KNIGHTDALE — Latin is not a dead language at Knightdale High School where students create Roman plays and translate Latin roots to master tough English vocabulary.
And the program has spread as fast as the fire that devastated Rome during Nero’s mythical fiddling.
“Many people might not expect an ancient language to have such a hold on a relatively new high school in eastern Wake County,” said Latin teacher Michele DeCamp. “Even I have been amazed at the growing popularity of the new program.”
Started three years ago with 40 students, the Latin progam now has about 100, said DeCamp. She’s seen classes double from three to six classes.
“It’s great if you’re going to learn how to speak lots of languages,” said Jon Hughes, 18, a senior. “It helps you with Spanish, French, Italian, and of course, English.”
Hughes plans to minor in Latin in college.
Latin also translates into mastering difficult vocabulary, Hughes said.
He figured out that nocturnal means night on an English vocabulary test because the Latin root noct also means night.
“It’s really interesting,” said junior Maria Juarez, 17. “We learn about the Roman culture and how they talked.”
Junior Chris Deese, 17, was struck by the fact that gladiators sometimes committed suicide to avoid fighting. “I never knew that,” he said.
Gladiators, who were slaves, were treated like pieces on an Emperor’s game board and could be ordered to fight to the death, Deese said.
A gladiator might escape such a fight if he was a crowd pleaser.
Sophomore Kelli Watkins, 15, enjoyed seeing how modern culture took its cues from the ancient civilization. Romans had apartments, water to drink and bathe with drawn from giant tubs used to collect rainwater and even shopping malls, she said. All this fascination leads to enthusiasm.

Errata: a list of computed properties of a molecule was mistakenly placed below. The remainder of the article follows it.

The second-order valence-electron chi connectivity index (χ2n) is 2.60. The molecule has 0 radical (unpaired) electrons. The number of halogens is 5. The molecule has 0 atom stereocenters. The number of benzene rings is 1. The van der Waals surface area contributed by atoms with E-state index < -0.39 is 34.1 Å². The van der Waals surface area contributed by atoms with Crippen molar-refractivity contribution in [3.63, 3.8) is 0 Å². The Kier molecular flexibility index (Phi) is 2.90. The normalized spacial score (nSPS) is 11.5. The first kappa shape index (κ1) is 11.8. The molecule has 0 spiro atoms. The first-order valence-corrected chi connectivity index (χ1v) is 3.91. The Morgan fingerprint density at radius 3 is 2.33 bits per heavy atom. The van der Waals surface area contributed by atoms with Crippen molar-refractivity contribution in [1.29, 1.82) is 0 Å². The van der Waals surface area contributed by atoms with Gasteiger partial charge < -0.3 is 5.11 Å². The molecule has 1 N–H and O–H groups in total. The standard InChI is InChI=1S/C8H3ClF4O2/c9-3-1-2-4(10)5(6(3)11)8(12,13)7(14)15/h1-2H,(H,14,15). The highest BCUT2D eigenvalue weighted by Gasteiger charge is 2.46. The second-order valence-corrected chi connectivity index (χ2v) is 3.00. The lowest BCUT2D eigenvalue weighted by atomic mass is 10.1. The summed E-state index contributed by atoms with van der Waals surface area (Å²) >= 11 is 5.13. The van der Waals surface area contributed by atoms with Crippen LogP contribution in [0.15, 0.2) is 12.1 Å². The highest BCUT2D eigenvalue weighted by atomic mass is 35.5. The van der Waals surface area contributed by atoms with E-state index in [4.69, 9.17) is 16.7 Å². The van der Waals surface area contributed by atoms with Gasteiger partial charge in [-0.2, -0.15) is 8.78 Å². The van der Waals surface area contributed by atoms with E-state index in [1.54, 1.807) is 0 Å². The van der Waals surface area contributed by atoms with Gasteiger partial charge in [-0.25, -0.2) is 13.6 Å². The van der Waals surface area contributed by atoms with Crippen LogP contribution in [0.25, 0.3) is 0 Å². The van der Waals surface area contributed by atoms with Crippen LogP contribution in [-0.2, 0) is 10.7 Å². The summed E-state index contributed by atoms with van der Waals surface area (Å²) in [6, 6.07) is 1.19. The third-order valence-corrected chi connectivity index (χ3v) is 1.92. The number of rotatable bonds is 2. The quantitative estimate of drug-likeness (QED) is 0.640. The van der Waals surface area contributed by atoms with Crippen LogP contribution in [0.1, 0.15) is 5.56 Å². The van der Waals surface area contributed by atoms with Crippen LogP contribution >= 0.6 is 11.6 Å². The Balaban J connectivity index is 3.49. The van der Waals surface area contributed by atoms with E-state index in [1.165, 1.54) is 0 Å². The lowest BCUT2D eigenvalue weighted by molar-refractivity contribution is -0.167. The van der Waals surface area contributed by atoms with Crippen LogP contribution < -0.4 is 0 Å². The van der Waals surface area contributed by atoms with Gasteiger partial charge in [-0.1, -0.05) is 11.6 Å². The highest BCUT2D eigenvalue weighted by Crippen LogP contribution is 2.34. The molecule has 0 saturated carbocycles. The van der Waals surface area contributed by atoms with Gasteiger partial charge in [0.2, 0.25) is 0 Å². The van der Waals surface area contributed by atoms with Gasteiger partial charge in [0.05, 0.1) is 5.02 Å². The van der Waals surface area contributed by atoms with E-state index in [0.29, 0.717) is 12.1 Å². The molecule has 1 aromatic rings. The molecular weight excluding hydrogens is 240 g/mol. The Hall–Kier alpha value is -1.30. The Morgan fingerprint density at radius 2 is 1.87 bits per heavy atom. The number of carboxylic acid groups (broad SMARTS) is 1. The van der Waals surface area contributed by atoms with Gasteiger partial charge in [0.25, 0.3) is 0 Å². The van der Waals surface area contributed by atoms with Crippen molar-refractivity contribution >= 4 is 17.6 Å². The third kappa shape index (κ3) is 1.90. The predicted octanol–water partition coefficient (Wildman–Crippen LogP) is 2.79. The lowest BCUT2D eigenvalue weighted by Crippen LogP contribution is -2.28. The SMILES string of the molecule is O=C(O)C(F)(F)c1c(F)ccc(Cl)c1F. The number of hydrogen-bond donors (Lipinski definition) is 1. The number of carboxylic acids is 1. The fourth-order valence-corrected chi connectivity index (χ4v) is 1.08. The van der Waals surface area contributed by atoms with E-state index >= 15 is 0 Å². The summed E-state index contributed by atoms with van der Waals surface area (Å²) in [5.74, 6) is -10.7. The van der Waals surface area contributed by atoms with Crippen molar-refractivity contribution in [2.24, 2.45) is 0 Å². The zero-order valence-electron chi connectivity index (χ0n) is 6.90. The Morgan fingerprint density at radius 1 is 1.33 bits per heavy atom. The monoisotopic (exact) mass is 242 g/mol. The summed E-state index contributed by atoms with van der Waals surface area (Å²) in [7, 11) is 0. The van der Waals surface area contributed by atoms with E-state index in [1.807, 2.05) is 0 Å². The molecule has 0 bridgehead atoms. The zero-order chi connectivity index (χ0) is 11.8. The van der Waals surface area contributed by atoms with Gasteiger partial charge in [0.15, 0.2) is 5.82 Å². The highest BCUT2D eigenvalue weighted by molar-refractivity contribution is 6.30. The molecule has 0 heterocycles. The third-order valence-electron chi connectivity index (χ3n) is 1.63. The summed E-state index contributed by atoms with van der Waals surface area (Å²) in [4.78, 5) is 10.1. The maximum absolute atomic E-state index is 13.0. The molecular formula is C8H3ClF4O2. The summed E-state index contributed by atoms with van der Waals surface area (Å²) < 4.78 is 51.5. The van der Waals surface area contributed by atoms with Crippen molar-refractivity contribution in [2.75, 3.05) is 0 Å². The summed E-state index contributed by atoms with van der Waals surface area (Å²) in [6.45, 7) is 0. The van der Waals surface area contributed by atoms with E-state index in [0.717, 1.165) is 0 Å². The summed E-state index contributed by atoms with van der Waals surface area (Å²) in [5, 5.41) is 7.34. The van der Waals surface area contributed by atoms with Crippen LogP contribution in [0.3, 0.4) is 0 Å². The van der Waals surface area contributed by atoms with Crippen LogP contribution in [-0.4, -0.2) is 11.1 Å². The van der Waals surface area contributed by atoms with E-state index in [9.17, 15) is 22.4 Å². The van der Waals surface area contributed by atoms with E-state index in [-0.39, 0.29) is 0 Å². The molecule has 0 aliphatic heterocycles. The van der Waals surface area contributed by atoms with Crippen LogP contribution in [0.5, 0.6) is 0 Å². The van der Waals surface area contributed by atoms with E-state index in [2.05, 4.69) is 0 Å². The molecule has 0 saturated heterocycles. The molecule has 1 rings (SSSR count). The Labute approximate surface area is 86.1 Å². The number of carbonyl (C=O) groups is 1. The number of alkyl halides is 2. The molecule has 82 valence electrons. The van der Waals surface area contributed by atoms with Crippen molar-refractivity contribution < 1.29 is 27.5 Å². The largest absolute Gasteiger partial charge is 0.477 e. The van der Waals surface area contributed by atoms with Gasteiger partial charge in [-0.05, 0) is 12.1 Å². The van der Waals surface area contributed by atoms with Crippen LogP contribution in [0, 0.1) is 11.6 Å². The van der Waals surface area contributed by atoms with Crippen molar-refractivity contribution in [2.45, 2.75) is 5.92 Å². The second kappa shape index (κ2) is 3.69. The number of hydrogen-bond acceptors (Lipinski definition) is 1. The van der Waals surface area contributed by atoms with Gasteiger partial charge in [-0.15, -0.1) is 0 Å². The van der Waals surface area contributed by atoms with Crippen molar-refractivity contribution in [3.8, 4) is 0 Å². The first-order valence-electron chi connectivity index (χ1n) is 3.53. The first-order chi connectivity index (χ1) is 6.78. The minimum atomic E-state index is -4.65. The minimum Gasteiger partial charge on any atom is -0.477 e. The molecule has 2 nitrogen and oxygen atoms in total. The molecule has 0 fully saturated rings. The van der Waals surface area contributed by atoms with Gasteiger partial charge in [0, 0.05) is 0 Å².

During Latin Appreciation Week last week students spread the word.
Latin phrases were posted throughout the school. They painted the school rock with the famous Latin phrase, “veni, vidi, vici”: “I came, I saw, I conquered.”
Students could send their friends “Toga-grams,” Latin messages with translation written on small scrolls.
And information about the Latin culture and language was given each morning in school announcements.
On Friday, students recreated the Ides of March death of Julius Ceasar, an emperor in 100 B.C.
“What better day to do it than Friday the 13th,” said DeCamp before the production in the school’s gym.
Plays like this are what drew Daquon Dunn, 16, into the program.
“You get to perform before an auditorium filled with people,” he said.
In the performance before the death of Julius Ceasar — a re-enactment of a Roman wedding — DeCamp had to turn students away because so many were interested in attending.
“There’s not a lot of flash to it,” said DeCamp. “It’s Roman history and culture.”
The school’s Latin Club is one of the most visible clubs on campus. The school’s Junior Classical League has more members than any other league in the county, DeCamp said.
Latin is taught at 15 of the 22 high schools in Wake County Public Schools.
“The language itself is very complex,” DeCamp said. “There are grammatical forms that students haven’t seen in a while if ever.”
But that hasn’t curbed mastery and excellence. DeCamp said 30 students took the National Latin Exam last week. Students scored well, she said, with 10 students earning national medals of excellence last year, the highest honor.